# [TYPES] What algebra am I thinking of?

Eugenio Moggi moggi at disi.unige.it
Tue Mar 27 07:38:41 EDT 2018

```> Consider a blockchain managing several different resources. Over time, new
> resources may be added or deleted. Each input to or output from a
> transaction is associated with a value, where each value consists of
> associating zero or more resources with amounts, where the amounts are
> natural numbers (that is, integers greater than or equal to zero).
>
> What kind of algebra do values correspond to? It seems similar to vector
> spaces, except:
>   (a) adding or deleting resources increases or decreases the number of
> dimensions in the vector space
>   (b) the scalars in the vector space are natural numbers rather than reals
>
> What algebra am I thinking of? Cheers, -- P

Dear Phil, regarding the issue (b) you want to replace the FIELD of the real
numbers with the SEMI-RING of natural numbers (N,+,*,0,1).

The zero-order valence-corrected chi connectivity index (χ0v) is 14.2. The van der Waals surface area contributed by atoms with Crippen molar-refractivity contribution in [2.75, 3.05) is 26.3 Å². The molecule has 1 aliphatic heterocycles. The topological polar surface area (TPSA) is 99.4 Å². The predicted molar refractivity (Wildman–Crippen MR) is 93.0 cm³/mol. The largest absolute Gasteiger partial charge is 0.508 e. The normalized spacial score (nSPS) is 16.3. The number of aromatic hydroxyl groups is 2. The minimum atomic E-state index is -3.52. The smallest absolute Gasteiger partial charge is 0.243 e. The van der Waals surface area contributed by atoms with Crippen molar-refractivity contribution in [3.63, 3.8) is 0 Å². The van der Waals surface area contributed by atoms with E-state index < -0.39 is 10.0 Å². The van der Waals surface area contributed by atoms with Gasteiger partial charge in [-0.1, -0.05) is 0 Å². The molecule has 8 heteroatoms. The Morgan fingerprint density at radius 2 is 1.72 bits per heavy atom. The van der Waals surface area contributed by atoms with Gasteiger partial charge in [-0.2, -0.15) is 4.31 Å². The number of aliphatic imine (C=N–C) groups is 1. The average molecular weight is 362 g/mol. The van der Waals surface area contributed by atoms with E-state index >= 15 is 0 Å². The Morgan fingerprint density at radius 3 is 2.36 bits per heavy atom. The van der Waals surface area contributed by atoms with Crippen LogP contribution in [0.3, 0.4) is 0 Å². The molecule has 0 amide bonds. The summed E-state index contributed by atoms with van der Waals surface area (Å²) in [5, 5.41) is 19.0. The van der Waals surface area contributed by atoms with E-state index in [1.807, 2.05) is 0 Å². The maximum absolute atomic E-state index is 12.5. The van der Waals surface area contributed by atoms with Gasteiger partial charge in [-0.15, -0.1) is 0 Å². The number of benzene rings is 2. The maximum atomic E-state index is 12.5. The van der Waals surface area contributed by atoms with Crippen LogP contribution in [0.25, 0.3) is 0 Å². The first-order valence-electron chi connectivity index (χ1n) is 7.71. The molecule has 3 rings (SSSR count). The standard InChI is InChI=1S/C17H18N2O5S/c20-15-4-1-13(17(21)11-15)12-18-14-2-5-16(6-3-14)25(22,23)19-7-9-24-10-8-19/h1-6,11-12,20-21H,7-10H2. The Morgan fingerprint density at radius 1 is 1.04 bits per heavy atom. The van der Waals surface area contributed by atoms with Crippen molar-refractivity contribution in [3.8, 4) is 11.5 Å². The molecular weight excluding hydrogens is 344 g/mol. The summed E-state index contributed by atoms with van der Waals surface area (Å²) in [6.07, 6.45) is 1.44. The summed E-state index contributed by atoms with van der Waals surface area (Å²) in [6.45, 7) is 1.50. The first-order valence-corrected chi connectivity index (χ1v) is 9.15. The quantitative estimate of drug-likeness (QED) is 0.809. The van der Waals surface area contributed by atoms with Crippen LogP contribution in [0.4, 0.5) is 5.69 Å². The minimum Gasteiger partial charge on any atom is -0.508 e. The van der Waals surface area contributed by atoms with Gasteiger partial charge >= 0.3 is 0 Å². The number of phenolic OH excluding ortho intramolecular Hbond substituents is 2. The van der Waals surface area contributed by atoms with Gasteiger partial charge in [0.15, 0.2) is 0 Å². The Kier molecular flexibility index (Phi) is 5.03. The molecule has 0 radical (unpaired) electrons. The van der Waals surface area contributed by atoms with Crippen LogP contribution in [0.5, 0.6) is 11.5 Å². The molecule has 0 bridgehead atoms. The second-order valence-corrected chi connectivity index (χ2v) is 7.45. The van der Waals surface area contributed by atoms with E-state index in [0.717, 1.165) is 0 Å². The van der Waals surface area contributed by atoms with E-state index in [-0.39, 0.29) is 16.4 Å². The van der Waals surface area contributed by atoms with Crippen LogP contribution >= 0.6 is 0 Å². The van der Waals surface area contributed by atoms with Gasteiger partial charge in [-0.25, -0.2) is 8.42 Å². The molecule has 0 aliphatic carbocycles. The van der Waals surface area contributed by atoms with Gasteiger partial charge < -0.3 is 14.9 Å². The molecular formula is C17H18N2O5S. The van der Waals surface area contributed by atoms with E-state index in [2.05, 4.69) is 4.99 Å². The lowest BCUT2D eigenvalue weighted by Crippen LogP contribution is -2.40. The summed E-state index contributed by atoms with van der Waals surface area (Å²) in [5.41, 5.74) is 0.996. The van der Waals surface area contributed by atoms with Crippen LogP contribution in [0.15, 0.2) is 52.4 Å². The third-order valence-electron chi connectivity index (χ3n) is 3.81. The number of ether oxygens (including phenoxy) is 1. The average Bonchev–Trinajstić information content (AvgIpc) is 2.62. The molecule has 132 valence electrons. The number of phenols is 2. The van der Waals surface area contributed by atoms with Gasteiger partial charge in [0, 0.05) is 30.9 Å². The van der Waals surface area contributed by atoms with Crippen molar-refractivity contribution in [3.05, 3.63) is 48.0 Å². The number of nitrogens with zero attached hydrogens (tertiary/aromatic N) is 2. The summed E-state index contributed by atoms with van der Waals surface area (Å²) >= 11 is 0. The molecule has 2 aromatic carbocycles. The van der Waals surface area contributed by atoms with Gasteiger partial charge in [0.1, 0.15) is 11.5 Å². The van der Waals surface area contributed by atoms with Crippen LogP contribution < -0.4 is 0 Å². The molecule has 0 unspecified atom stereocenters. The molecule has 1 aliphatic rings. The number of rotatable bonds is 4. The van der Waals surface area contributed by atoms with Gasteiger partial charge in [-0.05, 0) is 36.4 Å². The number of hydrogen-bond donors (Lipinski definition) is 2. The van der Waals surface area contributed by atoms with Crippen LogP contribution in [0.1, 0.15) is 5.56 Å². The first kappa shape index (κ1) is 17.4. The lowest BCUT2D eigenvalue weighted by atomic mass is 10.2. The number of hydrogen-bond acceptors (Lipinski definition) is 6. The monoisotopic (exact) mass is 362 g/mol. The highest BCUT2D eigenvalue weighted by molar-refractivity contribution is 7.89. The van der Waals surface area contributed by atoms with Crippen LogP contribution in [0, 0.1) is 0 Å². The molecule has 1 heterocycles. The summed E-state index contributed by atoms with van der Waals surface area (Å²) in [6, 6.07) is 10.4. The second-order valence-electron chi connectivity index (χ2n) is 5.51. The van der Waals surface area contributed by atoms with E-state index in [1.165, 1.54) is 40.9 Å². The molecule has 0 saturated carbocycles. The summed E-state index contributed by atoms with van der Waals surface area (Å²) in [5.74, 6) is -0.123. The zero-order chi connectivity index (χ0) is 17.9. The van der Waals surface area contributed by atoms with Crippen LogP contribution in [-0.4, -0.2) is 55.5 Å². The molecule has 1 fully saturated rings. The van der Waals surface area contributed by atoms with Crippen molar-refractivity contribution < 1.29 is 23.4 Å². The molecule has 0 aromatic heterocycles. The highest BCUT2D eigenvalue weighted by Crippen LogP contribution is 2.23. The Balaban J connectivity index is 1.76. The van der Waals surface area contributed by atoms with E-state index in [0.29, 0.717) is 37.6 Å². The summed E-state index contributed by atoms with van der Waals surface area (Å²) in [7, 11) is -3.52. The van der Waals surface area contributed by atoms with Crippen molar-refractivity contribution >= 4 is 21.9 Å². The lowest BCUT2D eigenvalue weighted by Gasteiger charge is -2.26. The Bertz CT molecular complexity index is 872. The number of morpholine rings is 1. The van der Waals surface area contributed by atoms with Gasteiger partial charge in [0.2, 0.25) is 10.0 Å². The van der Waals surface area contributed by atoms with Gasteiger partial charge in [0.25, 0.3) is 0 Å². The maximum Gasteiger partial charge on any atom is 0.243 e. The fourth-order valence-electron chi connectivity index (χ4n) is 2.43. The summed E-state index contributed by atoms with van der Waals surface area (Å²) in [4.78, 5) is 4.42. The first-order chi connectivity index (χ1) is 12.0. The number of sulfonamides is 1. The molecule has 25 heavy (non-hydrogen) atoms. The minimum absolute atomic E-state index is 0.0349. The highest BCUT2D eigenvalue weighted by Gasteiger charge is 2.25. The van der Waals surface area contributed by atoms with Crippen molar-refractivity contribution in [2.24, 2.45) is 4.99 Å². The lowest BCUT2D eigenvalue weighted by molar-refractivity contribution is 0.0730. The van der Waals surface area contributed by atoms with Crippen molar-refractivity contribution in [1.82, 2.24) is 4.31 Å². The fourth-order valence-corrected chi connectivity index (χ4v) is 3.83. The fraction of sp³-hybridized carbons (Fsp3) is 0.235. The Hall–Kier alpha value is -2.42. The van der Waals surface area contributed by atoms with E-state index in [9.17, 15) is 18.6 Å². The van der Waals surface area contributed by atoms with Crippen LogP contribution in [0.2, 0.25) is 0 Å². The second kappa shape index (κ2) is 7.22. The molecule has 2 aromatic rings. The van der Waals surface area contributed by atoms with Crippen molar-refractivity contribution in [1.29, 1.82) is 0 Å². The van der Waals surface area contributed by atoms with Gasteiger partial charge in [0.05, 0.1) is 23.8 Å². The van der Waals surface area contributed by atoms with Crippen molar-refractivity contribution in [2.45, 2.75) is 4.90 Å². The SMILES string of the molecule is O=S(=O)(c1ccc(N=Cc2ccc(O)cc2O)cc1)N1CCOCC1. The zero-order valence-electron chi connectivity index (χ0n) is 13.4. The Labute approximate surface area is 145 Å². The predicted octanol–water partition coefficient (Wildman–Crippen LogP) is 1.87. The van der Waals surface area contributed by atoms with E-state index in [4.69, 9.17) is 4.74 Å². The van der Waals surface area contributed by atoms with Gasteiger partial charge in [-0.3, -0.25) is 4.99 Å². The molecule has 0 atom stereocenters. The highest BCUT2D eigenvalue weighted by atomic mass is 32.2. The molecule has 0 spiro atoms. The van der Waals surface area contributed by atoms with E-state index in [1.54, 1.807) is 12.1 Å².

As suggested by Meola the structure should be a module over a RIG, see
https://ncatlab.org/nlab/show/module
More precisely
- a rig (F,*,+,1,0) for the scalars
- a commutative monoid (V,+,0) for the vectors
- an action *:FxV->V satisfying certain properties, in particular 0*v=0=f*0

When F is a field, one recovers the usual notion of vector space.

A vector space V can be infinite dimensional. In the case of a module over a
RIG, the definition of base B should be the usual one, namely a subset of B is a
base for V iff

- every finite subset of B is linearly independent
- every element of V is the linear combination of a finite subset of B

but the definition of LINEARLY INDEPENDENT has to be revised, to avoid the use
of "negative".  A finite subset {v_i|i:n} of V is lineraly independent <=>
for every a,b:F^n if Sum_i a_i*v_i = Sum_i b_i*v_i, then a=b.

In the module of over N proposed by Meola, ie the maps from the set of resourses
to the rig N that have finite support, the base is unique, and there is an
obvious definition of inner product, but I doubt you can do much with it.

However, there are modules over N that have no base.  For instance, the module Z
over N, {1} is too small to be a base, and {1,-1} is too big.

Best Regards
Eugenio Moggi
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